If you want to implement MVVM for your next/current project, but you can’t seem to find a framework that works for you then give a look at Rob Eisenberg’s presentation from MIX10, Build Your Own MVVM Framework. Here’s the synopsis:
You’ve heard a lot about Model-View-ViewModel (MVVM), but you’ve struggled to see how it can help you in your day-to-day work. Or, you’re experienced at implementing MVVM, but looking for some ways to maximize your investment in this methodology. In this talk, we build a simple MVVM framework by iteratively identifying pain points in our UI development and eliminating them with simple solutions. You’ll walk away with code, but more importantly with an understanding of how to apply some simple ideas to improve productivity with MVVM in your own projects.
Rob is the developer for the Caliburn framework, another MVVM framework in addition to Prism and others you may have heard of. The source code for his talk can be found here. According to Rob, the framework is inspired by/based on Caliburn. I have not looked at Caliburn much, but it has been on my list of projects to watch for quite sometime. I have been meaning to dig into it much as I have Prism, but I just haven’t had the time. I might give it a look once I am done with my next and final post on Prism (EventAggregator).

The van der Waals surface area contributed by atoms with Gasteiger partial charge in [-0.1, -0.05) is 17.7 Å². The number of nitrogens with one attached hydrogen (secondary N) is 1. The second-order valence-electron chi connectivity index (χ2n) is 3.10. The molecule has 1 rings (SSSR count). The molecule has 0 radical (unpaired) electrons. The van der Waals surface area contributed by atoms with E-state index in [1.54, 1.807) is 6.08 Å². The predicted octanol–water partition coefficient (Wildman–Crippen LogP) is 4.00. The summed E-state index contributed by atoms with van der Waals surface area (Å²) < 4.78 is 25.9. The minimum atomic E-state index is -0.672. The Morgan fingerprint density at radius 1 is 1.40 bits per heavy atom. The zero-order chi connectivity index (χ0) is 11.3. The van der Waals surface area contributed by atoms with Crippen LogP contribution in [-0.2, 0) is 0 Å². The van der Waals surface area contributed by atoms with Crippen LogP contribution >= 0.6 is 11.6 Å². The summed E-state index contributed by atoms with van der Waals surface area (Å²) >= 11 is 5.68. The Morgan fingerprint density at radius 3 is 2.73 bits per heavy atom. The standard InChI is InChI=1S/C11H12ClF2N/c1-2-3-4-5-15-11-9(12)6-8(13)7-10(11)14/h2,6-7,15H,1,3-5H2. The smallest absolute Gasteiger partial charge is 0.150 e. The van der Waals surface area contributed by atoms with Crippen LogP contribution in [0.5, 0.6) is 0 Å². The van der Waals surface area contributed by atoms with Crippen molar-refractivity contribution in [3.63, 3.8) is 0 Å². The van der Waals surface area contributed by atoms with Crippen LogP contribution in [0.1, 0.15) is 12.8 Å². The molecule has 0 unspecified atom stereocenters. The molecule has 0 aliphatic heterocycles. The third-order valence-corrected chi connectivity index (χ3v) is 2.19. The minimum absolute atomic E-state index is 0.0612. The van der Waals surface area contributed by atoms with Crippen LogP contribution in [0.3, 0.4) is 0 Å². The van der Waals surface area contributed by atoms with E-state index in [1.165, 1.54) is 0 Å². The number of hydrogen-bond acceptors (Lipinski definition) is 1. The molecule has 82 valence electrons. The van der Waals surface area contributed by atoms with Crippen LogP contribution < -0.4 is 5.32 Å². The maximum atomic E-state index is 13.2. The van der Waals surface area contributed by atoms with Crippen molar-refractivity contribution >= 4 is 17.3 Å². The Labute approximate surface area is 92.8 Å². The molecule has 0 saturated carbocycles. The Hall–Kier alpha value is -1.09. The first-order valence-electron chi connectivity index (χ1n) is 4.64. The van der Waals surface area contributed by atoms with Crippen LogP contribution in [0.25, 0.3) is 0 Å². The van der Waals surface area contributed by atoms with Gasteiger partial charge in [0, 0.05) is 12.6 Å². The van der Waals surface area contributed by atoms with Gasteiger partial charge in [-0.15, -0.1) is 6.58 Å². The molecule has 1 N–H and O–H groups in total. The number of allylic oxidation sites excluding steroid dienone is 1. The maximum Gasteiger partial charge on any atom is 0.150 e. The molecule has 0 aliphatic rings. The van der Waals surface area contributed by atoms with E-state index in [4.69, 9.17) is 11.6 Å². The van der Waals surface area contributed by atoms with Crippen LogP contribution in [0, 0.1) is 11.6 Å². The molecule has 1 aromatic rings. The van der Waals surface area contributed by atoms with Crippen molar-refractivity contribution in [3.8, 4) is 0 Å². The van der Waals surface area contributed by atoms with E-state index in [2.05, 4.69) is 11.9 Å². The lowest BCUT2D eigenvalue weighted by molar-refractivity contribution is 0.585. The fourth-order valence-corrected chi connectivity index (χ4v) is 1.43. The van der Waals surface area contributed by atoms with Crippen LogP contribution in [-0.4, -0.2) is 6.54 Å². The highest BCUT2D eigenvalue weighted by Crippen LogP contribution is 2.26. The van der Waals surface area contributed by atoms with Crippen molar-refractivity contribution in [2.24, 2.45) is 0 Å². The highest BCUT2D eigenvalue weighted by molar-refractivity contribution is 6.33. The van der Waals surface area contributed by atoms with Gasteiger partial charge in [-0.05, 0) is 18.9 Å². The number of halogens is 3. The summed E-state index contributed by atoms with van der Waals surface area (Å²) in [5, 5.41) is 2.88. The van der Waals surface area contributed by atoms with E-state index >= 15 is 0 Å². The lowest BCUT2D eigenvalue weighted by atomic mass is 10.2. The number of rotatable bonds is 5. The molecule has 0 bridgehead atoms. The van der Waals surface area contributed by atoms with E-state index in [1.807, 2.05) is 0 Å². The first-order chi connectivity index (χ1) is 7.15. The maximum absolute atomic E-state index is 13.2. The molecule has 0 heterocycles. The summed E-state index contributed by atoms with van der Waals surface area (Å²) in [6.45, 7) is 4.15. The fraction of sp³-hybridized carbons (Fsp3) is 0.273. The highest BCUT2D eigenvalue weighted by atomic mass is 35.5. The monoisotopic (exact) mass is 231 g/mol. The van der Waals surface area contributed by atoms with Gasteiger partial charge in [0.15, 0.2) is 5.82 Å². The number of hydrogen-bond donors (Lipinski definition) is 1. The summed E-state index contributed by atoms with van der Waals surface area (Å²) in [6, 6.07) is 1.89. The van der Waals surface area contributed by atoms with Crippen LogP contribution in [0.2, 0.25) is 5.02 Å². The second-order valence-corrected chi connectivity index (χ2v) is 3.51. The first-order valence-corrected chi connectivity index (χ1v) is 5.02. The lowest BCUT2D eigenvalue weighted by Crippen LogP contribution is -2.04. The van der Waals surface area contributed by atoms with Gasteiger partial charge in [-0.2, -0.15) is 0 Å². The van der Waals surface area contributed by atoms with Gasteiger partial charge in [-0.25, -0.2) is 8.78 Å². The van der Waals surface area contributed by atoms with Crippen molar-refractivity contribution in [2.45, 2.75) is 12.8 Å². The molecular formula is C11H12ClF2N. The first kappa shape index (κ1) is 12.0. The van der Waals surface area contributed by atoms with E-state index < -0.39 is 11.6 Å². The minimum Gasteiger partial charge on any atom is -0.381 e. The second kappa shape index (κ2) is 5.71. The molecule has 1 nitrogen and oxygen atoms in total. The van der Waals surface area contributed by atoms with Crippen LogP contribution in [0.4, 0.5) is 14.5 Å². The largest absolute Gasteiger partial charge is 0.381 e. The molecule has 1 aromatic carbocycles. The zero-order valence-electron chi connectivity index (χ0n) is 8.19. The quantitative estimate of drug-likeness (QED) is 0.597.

One nice tidbit from Rob’s talk was that he has successfully prototyped and is planning on adding to Caliburn in the following months is support for Blend. I am really interested in seeing how he does this. If you have been following my posts on prism then you will remember my discussion of ServiceLocator. ServiceLocator is the way I support design-time binding in Blend. Rob mentioned in his presentation that he doesn’t like view-first composition, which is what ServiceLocator is. View-first is when, given a view, the view (or some mechanism attached to it) goes and discovers the view-model.
I also really liked how Rob demonstrated using convention over configuration to remove bindings for commands, properties and converters from the view. He favors reflection quite a bit in his framework (I’m assuming this is also true of Caliburn), but if that makes you squeamish don’t fret. In the Q&A at the end he addresses it, the framework he demonstrates allows you to override the convention based approach when you need (for performance) or you can also easily add caching so reflection is never used twice for the same binding. My take on it is that in 99% of the cases reflection is fine. This is being done on the client, by the client, so you’re not doing it on a large scale. So unless your view is rendering tons of bindings (and I mean a lot) the I don’t think reflection is going to cause performance problems.
Anyway, his approach really seemed to clean up both the view and the view-model a lot. Another example of this is his use of co-routines so that you can support the asynchronous programming model, but you can write your code in a synchronous way.
Here’s some helpful links: